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The latest round of talks of the Standard Working Hours Committee (SWHC) held last Friday broke down as employers and employees remained at odds on how to implement the policy.
With the exception of Lau Chin Shek, six employee’s representatives left the meeting after an hour as a sign of protest because the employers said they never agreed on a need for legislation to govern standard working hours.
Representatives stated they prefer operating on contract terms instead.
Meeting with the press after leaving the meeting, employee’s representative Ng Chau Pei said in the previous meeting on March 18, a consent had been reached to have legislations for standard working hours.
Ng pointed out that if standard working hours are implemented using employment contracts, employees might still be exploited.
He said that without a law in place, employees hace little bargaining power and bosses will continue to exploit them.
“Employers can set the standard working hours to be 70 a week on the employment contract, does that mean this is a reasonable term that employees have to accept?” Ng said.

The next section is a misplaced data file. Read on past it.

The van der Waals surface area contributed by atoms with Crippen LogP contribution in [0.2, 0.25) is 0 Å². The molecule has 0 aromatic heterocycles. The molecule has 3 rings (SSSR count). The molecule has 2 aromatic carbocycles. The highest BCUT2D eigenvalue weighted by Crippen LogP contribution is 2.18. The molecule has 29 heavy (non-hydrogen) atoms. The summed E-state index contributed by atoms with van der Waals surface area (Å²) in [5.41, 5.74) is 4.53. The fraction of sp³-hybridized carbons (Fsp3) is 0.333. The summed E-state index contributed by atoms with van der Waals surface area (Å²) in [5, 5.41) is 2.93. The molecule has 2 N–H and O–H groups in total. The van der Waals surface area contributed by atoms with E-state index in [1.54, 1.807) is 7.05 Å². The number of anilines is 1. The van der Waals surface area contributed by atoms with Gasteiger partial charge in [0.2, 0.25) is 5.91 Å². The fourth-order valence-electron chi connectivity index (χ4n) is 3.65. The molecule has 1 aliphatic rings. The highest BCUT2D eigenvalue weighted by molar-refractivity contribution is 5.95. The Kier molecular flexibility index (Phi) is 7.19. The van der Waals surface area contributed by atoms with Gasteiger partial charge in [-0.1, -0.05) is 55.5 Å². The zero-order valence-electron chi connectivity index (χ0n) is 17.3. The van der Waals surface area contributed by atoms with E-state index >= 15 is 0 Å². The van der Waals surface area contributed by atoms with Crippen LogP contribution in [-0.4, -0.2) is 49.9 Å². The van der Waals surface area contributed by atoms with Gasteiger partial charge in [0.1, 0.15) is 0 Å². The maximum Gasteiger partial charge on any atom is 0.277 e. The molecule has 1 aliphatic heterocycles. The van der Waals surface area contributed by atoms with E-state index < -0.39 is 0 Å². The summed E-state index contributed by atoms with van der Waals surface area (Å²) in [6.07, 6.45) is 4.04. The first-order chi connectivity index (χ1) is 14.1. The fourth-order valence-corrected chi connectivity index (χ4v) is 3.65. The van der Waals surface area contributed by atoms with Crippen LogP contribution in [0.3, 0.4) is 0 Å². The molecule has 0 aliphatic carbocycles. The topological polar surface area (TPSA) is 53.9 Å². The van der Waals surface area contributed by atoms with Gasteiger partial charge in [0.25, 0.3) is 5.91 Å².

During the meeting, the committee discussed the latest figures regarding the implementation of standard working hours.
Under the combination of setting standard working to 44 per week, employees will receive 1.5 times of their pay as overtime compensation and if the policy is eligible for all employees earning less than HK$25,00, employers will face a potential wage expenses increase of 10%.
If corporates are to use their profit to pay off the additional wages expenses, around 10,000 firms will slip into red and might lead to lost of 34,000 jobs.
The chairperson of the SWHC, Dr Leong Che Hung was disappointed with the employee’s representative’s action and hope both parties can return to the meeting.
The next SWHC meeting will be held on December 29.
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